Neurogenesis in the Adult Mammalian Brain

Neurogenesis in the Adult Mammalian Brain The concept of the CNS cell composition stability has recently undergone significant changes. It was earlier believed that neurogenesis in the mammalian CNS took place only during embryonic and early postnatal development. New approaches make it possible to prove that neurogenesis takes part even in the adult brain. The present review summarizes the data about the neural stem cell. It has been demonstrated that new neurons are constantly formed in adult mammals, including man. In two brain zones, subventricular zone and dentate gyrus, neurogenesis appears to proceed throughout the entire life of mammals, including man. The newly arising neurons are essential for some important processes, such as memory and learning. Stem cells were found in the subependymal and/or ependymal layer. They express nestin and have a low mitotic activity. During embryogenesis, the stem cell divides asymmetrically: one daughter cell resides as the stem cell in the ependymal layer and another migrates to the subventricular zone. There it gives rise to a pool of dividing precursors, from which neural and glial cells differentiate and migrate to the sites of final localization. The epidermal and fibroblast growth factors act as mitogens for the neural stem cell. The neural stem cell gives rise to the cells of all germ layers in vitro and has a wide potential for differentiation in the adult organism. Hence, it can be used as a source of various cell types of the nervous tissue necessary for cellular transplantation therapy. http://www.deepdyve.com/assets/images/DeepDyve-Logo-lg.png Russian Journal of Developmental Biology Springer Journals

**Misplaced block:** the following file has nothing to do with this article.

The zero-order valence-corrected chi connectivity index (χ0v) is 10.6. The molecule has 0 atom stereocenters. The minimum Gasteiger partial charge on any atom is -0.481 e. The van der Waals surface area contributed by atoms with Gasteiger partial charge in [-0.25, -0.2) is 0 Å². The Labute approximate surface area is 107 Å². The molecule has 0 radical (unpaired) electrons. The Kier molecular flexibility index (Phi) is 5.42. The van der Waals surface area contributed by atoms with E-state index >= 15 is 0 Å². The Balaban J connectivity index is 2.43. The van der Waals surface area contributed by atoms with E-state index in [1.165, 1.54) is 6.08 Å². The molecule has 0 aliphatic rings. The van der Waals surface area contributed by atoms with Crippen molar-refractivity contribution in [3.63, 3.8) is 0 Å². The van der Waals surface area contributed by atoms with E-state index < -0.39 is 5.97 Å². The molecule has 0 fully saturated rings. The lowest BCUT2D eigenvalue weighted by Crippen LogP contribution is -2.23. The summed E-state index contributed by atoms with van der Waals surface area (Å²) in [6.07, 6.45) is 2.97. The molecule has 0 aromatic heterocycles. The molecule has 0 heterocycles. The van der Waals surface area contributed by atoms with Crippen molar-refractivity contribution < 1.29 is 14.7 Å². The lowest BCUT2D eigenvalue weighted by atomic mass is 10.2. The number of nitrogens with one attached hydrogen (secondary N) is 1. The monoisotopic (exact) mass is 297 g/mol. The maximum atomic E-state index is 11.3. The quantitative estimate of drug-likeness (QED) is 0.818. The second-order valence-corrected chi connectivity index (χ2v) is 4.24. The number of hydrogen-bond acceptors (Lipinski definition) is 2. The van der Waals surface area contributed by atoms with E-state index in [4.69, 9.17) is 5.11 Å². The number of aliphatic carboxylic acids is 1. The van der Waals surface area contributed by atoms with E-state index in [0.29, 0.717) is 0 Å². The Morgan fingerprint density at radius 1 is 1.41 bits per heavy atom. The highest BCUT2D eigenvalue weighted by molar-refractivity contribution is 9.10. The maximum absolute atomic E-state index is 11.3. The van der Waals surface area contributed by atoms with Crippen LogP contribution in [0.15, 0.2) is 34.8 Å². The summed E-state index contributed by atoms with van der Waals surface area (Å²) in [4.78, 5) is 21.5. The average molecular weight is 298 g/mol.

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Publisher
Kluwer Academic Publishers-Plenum Publishers
Copyright
Copyright © 2002 by MAIK “Nauka/Interperiodica”
Subject
Life Sciences; Animal Anatomy / Morphology / Histology
ISSN
1062-3604
eISSN
1608-3326
D.O.I.
10.1023/A:1021150525223
Publisher site
See Article on Publisher Site

Abstract

The concept of the CNS cell composition stability has recently undergone significant changes. It was earlier believed that neurogenesis in the mammalian CNS took place only during embryonic and early postnatal development. New approaches make it possible to prove that neurogenesis takes part even in the adult brain. The present review summarizes the data about the neural stem cell. It has been demonstrated that new neurons are constantly formed in adult mammals, including man. In two brain zones, subventricular zone and dentate gyrus, neurogenesis appears to proceed throughout the entire life of mammals, including man. The newly arising neurons are essential for some important processes, such as memory and learning. Stem cells were found in the subependymal and/or ependymal layer. They express nestin and have a low mitotic activity. During embryogenesis, the stem cell divides asymmetrically: one daughter cell resides as the stem cell in the ependymal layer and another migrates to the subventricular zone. There it gives rise to a pool of dividing precursors, from which neural and glial cells differentiate and migrate to the sites of final localization. The epidermal and fibroblast growth factors act as mitogens for the neural stem cell. The neural stem cell gives rise to the cells of all germ layers in vitro and has a wide potential for differentiation in the adult organism. Hence, it can be used as a source of various cell types of the nervous tissue necessary for cellular transplantation therapy.

Journal

Russian Journal of Developmental BiologySpringer Journals

Published: Oct 13, 2004

References

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